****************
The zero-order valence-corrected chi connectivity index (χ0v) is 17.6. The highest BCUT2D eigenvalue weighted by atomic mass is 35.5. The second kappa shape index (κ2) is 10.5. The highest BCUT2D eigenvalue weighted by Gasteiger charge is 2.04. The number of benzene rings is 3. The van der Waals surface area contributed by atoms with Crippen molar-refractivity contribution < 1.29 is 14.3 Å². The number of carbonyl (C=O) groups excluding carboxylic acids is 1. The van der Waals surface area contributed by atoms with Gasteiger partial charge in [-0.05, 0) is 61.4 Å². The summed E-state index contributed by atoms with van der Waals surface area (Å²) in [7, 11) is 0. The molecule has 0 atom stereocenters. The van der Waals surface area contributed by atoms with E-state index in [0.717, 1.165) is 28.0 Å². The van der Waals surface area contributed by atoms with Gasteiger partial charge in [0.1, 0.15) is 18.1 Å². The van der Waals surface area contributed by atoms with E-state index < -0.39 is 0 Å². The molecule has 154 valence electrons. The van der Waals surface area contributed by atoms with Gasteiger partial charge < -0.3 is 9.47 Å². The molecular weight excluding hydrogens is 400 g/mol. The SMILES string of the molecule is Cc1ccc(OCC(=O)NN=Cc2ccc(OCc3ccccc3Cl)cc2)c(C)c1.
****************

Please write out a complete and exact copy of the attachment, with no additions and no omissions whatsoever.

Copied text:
The zero-order valence-corrected chi connectivity index (χ0v) is 17.6. The highest BCUT2D eigenvalue weighted by atomic mass is 35.5. The second kappa shape index (κ2) is 10.5. The highest BCUT2D eigenvalue weighted by Gasteiger charge is 2.04. The number of benzene rings is 3. The van der Waals surface area contributed by atoms with Crippen molar-refractivity contribution < 1.29 is 14.3 Å². The number of carbonyl (C=O) groups excluding carboxylic acids is 1. The van der Waals surface area contributed by atoms with Gasteiger partial charge in [-0.05, 0) is 61.4 Å². The summed E-state index contributed by atoms with van der Waals surface area (Å²) in [7, 11) is 0. The molecule has 0 atom stereocenters. The van der Waals surface area contributed by atoms with E-state index in [0.717, 1.165) is 28.0 Å². The van der Waals surface area contributed by atoms with Gasteiger partial charge in [0.1, 0.15) is 18.1 Å². The van der Waals surface area contributed by atoms with E-state index < -0.39 is 0 Å². The molecule has 154 valence electrons. The van der Waals surface area contributed by atoms with Gasteiger partial charge < -0.3 is 9.47 Å². The molecular weight excluding hydrogens is 400 g/mol. The SMILES string of the molecule is Cc1ccc(OCC(=O)NN=Cc2ccc(OCc3ccccc3Cl)cc2)c(C)c1.